Each week, GolfChannel.com takes a look back at the week in golf. Here’s what’s weighing on our writers’ minds.
On the doubts surrounding Tiger Woods’ comeback:
Tiger Woods pointed to the Masters as his real target in his return to the PGA Tour at Torrey Pines two weeks ago, and there was hope in that for anyone eager to see him make one more push at a meaningful comeback. His withdrawal from the Genesis Open and the Honda Classic because of back spasms didn’t just remove those events from his preparation for the year’s first major. They pretty much removed any hope he will be competitive at Augusta National – if not all hope he’ll even be able to play there. Forget Jordan Spieth, Jason Day, Dustin Johnson and Rory McIlroy as Tiger’s toughest foes. There’s a growing legion of demon doubts to beat before he can worry about them. – Randall Mell
On Patrick Reed’s decision to play in the conditions at Pebble Beach despite “respiratory infection”:
Patrick Reed has some ‘splaining to do.
The Ryder Cup hero was set to headline next week’s Super 6 Perth in Australia, a tournament that used his likeness to promote a brand-new event with a unique format. Tickets were sold, and Reed’s face was splashed on magazines in Australia.
But more than two weeks ago, Reed announced that he wasn’t going to be able to play because of a “respiratory infection” that led him to withdraw well in advance of the event.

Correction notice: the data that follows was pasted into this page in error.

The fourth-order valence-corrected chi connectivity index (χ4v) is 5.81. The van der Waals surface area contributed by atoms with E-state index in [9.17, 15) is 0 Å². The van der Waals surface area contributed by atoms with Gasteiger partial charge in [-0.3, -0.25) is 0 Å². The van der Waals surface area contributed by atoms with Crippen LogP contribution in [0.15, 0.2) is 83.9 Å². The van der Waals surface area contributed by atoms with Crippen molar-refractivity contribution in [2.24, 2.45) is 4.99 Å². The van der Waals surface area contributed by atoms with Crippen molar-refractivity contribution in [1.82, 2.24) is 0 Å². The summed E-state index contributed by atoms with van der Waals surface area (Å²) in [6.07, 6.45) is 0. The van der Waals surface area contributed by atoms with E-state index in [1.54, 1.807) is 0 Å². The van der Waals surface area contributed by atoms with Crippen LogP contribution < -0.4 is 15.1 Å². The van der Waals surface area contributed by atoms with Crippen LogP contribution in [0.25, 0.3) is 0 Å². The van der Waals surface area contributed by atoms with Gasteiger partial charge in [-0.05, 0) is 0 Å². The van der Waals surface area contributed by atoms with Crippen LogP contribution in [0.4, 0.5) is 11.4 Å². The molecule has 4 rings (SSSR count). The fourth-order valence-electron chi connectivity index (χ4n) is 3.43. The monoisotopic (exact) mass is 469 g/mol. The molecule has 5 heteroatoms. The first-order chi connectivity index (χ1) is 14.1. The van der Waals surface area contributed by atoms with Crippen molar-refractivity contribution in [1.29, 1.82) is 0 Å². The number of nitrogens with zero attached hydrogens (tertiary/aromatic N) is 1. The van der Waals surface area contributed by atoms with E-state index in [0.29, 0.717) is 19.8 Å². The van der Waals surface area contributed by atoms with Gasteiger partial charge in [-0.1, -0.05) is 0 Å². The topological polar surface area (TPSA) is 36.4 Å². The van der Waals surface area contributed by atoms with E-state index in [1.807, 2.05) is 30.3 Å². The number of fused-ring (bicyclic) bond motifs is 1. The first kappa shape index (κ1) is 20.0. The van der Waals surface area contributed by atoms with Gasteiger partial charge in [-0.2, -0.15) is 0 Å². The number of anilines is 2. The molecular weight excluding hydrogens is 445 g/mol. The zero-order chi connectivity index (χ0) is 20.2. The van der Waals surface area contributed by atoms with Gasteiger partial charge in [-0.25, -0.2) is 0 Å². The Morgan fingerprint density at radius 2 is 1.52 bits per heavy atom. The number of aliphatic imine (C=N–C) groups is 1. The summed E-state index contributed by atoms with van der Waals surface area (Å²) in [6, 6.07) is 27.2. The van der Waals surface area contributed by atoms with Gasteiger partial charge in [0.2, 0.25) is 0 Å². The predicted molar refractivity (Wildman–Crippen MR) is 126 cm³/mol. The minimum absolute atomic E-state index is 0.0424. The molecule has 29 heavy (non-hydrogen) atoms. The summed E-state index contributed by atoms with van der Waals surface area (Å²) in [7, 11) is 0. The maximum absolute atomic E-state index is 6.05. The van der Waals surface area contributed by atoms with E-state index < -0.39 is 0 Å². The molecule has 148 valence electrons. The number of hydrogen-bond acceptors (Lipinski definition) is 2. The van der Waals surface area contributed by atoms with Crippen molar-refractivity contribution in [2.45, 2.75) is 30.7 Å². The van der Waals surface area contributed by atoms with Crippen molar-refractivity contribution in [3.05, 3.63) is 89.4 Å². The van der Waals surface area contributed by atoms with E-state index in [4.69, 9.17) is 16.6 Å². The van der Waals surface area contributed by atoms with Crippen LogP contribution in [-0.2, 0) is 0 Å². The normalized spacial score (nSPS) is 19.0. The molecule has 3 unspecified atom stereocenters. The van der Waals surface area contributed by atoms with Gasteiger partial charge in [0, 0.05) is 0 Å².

“I have done everything I can to make the trip possible, but my health and the advice of doctors is not something I can overlook,” he said in a Jan. 25 statement.
It was a curious sight, then, to see Reed back in action this week, battling through some dismal conditions over the first two days en route to a T-23 finish at Pebble Beach. Now admittedly, a trip to California is far different from a plane trip halfway around the world, but it’s not a good look for Reed, as the tournament is left to kick off without its leading attraction. – Will Gray
On even more U.S. Ryder Cup selection process changes:
For the better part of two years the U.S. Ryder Cup task force was an easy target. Pundits denounced the sweeping changes to the American selection process and opponents offered only light-hearted skepticism.
The outcome provided all the justification those who spearheaded the changes needed. But this week the tinkering continued, with ’18 captain Jim Furyk unveiling next year’s selection criteria that included a move away from the final captain’s pick following the Tour Championship.
Instead, Furyk will make his final pick after the BMW Championship, a week earlier than last year. The U.S. Ryder Cup system was broken in 2014, which made the changes necessary. But after the American victory last fall, these recent adjustments feel like change for the sake of it. – Rex Hoggard